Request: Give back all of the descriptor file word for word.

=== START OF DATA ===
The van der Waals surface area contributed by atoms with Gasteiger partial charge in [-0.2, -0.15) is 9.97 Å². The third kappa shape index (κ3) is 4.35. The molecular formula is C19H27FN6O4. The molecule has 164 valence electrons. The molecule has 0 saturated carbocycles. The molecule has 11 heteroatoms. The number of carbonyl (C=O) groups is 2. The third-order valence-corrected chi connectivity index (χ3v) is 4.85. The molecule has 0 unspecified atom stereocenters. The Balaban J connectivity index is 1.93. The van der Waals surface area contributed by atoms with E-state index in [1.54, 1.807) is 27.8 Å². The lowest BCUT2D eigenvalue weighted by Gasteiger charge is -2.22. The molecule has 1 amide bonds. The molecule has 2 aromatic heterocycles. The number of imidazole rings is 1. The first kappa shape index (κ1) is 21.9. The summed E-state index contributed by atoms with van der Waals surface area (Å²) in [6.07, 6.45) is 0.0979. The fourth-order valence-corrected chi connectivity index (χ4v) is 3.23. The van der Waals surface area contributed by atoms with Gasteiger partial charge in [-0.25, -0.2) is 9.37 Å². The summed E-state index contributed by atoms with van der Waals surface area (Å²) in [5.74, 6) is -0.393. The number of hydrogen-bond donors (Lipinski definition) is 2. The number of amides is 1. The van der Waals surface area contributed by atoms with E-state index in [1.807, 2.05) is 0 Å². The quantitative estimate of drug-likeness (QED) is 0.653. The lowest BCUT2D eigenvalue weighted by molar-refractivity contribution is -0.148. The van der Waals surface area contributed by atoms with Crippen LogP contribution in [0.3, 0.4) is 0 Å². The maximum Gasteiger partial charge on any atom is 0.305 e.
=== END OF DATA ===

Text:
The van der Waals surface area contributed by atoms with Gasteiger partial charge in [-0.2, -0.15) is 9.97 Å². The third kappa shape index (κ3) is 4.35. The molecular formula is C19H27FN6O4. The molecule has 164 valence electrons. The molecule has 0 saturated carbocycles. The molecule has 11 heteroatoms. The number of carbonyl (C=O) groups is 2. The third-order valence-corrected chi connectivity index (χ3v) is 4.85. The molecule has 0 unspecified atom stereocenters. The Balaban J connectivity index is 1.93. The van der Waals surface area contributed by atoms with E-state index in [1.54, 1.807) is 27.8 Å². The lowest BCUT2D eigenvalue weighted by Gasteiger charge is -2.22. The molecule has 1 amide bonds. The molecule has 2 aromatic heterocycles. The number of imidazole rings is 1. The first kappa shape index (κ1) is 21.9. The summed E-state index contributed by atoms with van der Waals surface area (Å²) in [6.07, 6.45) is 0.0979. The fourth-order valence-corrected chi connectivity index (χ4v) is 3.23. The van der Waals surface area contributed by atoms with Gasteiger partial charge in [-0.25, -0.2) is 9.37 Å². The summed E-state index contributed by atoms with van der Waals surface area (Å²) in [5.74, 6) is -0.393. The number of hydrogen-bond donors (Lipinski definition) is 2. The number of amides is 1. The van der Waals surface area contributed by atoms with E-state index in [1.807, 2.05) is 0 Å². The quantitative estimate of drug-likeness (QED) is 0.653. The lowest BCUT2D eigenvalue weighted by molar-refractivity contribution is -0.148. The van der Waals surface area contributed by atoms with Crippen LogP contribution in [0.3, 0.4) is 0 Å². The maximum Gasteiger partial charge on any atom is 0.305 e.